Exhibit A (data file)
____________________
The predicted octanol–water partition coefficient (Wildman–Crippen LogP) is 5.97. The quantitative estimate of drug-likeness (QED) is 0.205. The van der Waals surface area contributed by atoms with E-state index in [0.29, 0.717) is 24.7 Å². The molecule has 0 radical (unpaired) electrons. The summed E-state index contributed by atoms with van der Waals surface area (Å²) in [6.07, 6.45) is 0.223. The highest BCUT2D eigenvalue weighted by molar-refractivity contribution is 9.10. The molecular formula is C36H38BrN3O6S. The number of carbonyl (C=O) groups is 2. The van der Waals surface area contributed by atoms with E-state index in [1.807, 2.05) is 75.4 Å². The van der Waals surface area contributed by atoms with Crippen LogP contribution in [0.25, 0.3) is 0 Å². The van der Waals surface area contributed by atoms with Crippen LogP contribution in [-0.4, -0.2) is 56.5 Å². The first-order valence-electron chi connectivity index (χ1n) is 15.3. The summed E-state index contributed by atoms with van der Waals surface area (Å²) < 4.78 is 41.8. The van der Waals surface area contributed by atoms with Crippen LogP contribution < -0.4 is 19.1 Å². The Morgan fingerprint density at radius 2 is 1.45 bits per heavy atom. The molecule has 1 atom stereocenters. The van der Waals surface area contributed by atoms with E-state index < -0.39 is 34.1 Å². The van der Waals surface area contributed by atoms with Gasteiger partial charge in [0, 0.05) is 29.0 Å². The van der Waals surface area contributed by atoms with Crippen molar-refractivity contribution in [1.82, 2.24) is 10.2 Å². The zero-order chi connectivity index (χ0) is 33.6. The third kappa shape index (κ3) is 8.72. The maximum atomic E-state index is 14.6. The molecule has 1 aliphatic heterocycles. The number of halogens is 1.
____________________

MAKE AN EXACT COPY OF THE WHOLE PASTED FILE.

The predicted octanol–water partition coefficient (Wildman–Crippen LogP) is 5.97. The quantitative estimate of drug-likeness (QED) is 0.205. The van der Waals surface area contributed by atoms with E-state index in [0.29, 0.717) is 24.7 Å². The molecule has 0 radical (unpaired) electrons. The summed E-state index contributed by atoms with van der Waals surface area (Å²) in [6.07, 6.45) is 0.223. The highest BCUT2D eigenvalue weighted by molar-refractivity contribution is 9.10. The molecular formula is C36H38BrN3O6S. The number of carbonyl (C=O) groups is 2. The van der Waals surface area contributed by atoms with E-state index in [1.807, 2.05) is 75.4 Å². The van der Waals surface area contributed by atoms with Crippen LogP contribution in [0.25, 0.3) is 0 Å². The van der Waals surface area contributed by atoms with Crippen LogP contribution in [-0.4, -0.2) is 56.5 Å². The first-order valence-electron chi connectivity index (χ1n) is 15.3. The summed E-state index contributed by atoms with van der Waals surface area (Å²) < 4.78 is 41.8. The van der Waals surface area contributed by atoms with Crippen LogP contribution < -0.4 is 19.1 Å². The Morgan fingerprint density at radius 2 is 1.45 bits per heavy atom. The molecule has 1 atom stereocenters. The van der Waals surface area contributed by atoms with E-state index < -0.39 is 34.1 Å². The van der Waals surface area contributed by atoms with Gasteiger partial charge in [0, 0.05) is 29.0 Å². The van der Waals surface area contributed by atoms with Crippen molar-refractivity contribution in [1.82, 2.24) is 10.2 Å². The zero-order chi connectivity index (χ0) is 33.6. The third kappa shape index (κ3) is 8.72. The maximum atomic E-state index is 14.6. The molecule has 1 aliphatic heterocycles. The number of halogens is 1.